Haven't heard that in a while.

The players we spoke to postgame -- Williams, Muma and Rome Weber -- all assured us that they would be ready for the Border War next Saturday in Laramie. Bohl echoed those same sentiments.

I believe them, too.

The effort is not the issue. The execution -- along with a number of other ailments listed above -- are.

San Jose State 27, Wyoming 21

 

 

 

Who's the QB?

Bohl isn't committing to Levi Williams.

Believe me, I asked -- twice.

"Well, I purposely avoided that question," Bohl said. "You know, I'm going to be frank with you -- I want to look at the look at the tape ... So, I'll stand on that. I can understand why you asked that. Understand why I gave you the answer."

Williams did toss a pair of touchdowns Saturday. One was a perfect deep ball into the arms of Isaiah Neyor from 54 yards out. The other also went to Neyor. Unlike so many times this year, the quarterback gave the 6-foot-4 wide out a chance. He came down with it in the end zone.

Consistency wasn't there for Williams throughout the afternoon. He missed high on a number of passes early. His two interceptions were the ugly kind. The first one he scrambled to his right and threw it across his body into triple coverage. The cardinal sin of quarterbacks. The second, he heaved up in the general direction of Neyor. That's typically a fantastic idea. Not when it's 10 yards short of its target.

Sean Chambers had seven games to cement this gig. It started about as good as it could. Wyoming won its first four and he led a pair of game-winning drives. The turnovers came fast and furious over the last three games. They were unsurmountable types.

Williams should get the start Saturday against Border War rival, Colorado State.

Was he great Saturday? No. But he needs time. This was just the third healthy start of his career. Let's see what the kid can do.

After the loss, Williams faced the media and took all the blame for this one. He said he wasn't good enough. He said he let the team down. He vowed to be better.

He sounded like a leader.

"I don't feel like I played very well," Williams said. "You know, those two turnovers were really bad, really costly and frustrating for me. It's just me trying to make a play when there's not one to be made. I just need to eat the ball. Those are on me.

"You know, this loss, I feel like is on me. You know, points came out of those turnovers. We were close there at the end, but I blame this loss on me."

 

 

 

Up-tempo the way to go?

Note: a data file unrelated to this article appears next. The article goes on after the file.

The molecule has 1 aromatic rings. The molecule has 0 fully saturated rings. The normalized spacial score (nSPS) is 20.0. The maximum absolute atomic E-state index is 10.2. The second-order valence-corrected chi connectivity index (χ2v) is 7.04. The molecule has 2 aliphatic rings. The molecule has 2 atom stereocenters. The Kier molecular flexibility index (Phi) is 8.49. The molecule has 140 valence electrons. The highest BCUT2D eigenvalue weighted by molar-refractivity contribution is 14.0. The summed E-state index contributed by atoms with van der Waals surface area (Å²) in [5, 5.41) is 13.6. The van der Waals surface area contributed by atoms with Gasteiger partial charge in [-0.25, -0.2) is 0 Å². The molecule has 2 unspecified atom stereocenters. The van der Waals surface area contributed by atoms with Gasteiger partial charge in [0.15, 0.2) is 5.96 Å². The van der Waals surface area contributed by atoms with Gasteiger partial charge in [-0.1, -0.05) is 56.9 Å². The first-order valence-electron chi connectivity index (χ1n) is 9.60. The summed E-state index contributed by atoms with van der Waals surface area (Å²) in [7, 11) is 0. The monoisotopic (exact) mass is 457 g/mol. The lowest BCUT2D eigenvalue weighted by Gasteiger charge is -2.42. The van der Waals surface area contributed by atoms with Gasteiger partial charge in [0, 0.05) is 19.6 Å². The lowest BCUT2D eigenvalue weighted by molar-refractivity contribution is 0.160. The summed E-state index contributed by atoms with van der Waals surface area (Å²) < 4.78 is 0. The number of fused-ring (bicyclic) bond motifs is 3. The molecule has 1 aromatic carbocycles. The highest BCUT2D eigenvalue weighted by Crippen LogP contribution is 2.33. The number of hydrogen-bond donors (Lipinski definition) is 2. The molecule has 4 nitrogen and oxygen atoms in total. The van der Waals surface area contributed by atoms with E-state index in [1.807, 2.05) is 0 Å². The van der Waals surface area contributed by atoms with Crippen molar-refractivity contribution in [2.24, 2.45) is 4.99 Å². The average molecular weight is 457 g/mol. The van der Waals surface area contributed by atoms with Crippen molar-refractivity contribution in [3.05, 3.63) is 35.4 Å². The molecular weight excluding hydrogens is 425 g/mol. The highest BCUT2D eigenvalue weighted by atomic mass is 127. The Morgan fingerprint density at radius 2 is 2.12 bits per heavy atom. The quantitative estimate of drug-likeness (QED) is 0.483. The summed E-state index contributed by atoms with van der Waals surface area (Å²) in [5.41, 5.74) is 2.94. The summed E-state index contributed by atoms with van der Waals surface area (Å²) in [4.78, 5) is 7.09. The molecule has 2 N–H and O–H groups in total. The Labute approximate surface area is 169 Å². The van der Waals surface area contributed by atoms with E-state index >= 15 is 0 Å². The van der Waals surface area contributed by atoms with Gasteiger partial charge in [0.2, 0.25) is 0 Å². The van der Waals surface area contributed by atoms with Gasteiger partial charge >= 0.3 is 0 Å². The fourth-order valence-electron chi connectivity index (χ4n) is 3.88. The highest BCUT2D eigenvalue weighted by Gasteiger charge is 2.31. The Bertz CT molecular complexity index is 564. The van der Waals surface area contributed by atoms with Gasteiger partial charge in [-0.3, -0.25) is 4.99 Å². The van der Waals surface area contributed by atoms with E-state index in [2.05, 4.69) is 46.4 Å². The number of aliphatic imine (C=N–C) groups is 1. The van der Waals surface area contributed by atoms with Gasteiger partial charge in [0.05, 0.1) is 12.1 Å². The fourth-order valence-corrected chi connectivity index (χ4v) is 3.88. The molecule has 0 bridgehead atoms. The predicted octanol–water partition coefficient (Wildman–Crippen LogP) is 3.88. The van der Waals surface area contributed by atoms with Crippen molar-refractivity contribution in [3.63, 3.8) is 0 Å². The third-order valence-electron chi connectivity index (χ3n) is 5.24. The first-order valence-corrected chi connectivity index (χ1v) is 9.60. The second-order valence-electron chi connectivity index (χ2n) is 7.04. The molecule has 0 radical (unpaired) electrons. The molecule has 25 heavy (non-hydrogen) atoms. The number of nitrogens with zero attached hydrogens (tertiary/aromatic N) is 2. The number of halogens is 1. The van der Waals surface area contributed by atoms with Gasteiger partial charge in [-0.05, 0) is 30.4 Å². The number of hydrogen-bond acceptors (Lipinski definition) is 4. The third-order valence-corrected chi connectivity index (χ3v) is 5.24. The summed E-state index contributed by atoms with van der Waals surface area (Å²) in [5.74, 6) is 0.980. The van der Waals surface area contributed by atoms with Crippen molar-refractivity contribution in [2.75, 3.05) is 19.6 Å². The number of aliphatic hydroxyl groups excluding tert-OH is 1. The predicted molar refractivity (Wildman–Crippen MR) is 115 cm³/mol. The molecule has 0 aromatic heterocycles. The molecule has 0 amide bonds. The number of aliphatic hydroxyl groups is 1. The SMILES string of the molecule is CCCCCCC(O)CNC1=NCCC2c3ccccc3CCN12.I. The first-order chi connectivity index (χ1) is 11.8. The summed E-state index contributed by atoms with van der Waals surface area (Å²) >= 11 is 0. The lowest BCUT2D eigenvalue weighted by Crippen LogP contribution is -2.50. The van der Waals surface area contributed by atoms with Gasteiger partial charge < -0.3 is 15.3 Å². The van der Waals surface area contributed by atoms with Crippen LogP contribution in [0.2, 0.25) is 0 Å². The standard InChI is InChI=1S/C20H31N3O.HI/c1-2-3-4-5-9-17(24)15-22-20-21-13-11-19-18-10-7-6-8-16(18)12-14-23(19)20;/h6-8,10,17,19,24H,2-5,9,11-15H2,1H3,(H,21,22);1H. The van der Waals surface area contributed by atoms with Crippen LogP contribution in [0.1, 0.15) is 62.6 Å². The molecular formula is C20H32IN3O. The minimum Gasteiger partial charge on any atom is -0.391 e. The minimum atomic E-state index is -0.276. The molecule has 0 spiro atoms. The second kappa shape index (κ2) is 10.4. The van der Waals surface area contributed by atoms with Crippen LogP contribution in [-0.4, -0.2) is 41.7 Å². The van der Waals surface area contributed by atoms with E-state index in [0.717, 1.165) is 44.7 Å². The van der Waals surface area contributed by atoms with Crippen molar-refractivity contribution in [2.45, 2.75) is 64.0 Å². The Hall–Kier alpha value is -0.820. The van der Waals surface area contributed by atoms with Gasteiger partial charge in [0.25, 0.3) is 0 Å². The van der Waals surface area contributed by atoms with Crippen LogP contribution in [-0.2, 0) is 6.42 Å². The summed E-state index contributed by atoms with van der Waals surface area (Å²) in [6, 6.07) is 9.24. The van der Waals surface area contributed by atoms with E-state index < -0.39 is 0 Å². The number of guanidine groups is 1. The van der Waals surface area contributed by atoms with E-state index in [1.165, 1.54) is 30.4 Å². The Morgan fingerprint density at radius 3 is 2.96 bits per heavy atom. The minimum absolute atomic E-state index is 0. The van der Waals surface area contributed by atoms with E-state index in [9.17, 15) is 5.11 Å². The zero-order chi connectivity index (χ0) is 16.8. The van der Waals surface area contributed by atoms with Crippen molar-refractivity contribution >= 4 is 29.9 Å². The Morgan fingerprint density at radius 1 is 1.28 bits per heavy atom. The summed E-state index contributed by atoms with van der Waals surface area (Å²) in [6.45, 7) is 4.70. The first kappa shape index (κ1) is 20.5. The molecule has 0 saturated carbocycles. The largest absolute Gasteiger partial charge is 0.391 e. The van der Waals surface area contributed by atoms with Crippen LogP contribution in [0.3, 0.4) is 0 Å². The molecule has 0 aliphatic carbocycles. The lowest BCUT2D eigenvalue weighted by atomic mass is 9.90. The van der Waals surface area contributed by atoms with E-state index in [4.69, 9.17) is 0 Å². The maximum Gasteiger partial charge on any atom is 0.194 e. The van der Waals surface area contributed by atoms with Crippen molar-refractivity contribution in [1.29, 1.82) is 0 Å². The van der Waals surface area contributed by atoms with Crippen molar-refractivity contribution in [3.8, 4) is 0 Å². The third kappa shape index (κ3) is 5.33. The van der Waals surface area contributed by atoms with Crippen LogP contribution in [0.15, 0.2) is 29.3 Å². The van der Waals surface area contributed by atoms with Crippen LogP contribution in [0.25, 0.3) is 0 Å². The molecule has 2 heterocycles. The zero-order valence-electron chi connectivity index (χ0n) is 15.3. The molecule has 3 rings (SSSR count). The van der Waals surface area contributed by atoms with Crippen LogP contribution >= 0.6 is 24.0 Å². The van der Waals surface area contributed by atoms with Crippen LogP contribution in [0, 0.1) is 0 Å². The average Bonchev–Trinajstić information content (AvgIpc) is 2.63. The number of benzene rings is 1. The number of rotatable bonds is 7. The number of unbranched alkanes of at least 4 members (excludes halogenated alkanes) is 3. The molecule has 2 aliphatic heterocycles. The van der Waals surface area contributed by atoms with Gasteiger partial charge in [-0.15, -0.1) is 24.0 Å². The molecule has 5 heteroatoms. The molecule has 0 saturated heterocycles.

When Wyoming went to a hurry up, things started clicking offensively.

Too bad for Bohl and Co. it was too little, too late.

Pinned at their own 1-yard line late in the fourth quarter, the Cowboys ditched the huddle and started making plays, especially on the ground. Valladay broke a pair of runs. So did Swen. Quickly and effectively, the visitors marched 18 yards on 15 plays.

The drive ended with a turnover on downs, but for the first time all day, the Spartans were on their heels.

Wyoming's offensive line was showing glimpses of its prior dominance, too.

Will this be a common theme going forward?

"When that did occur there we were able to begin to dent them in the running game," Bohl said. "We were able to not substitute and go right back the line of scrimmage. We had softened that front up. They couldn't substitute and that's what really gave us some ability."

So?

"I think there are times that it can be good, but what really made it successful was our pad level was lower than their pad level and that allowed us to get some gains," Bohl continued. "So, I'm cautious to say, OK, we're going to be upbeat, fast-tempo team if you're not being able to do something successful. It was good, it worked and it did give us a shot to win. But it wasn't enough."

Williams said he's unsure if up-tempo is the answer for this struggling offense. He said he will be doing his homework and seeing what worked on the plane ride home.

"Like I said, I don't feel like our offense did bad," he said. "I feel like I just put us in a really deep hole with those two turnovers, pressing too much and trying to do too much. It's on me."

Bohl might be hesitant to commit to a full-scale change, but if he does, we've seen the faced-pace offense work this year. It worked in the dying seconds against Montana State, Northern Illinois and UConn.

Those were all Wyoming wins.

POKES: The Seven Best Games In The History Of The Wyoming-CSU Border War Rivalry (Naturally, they were all Wyoming wins)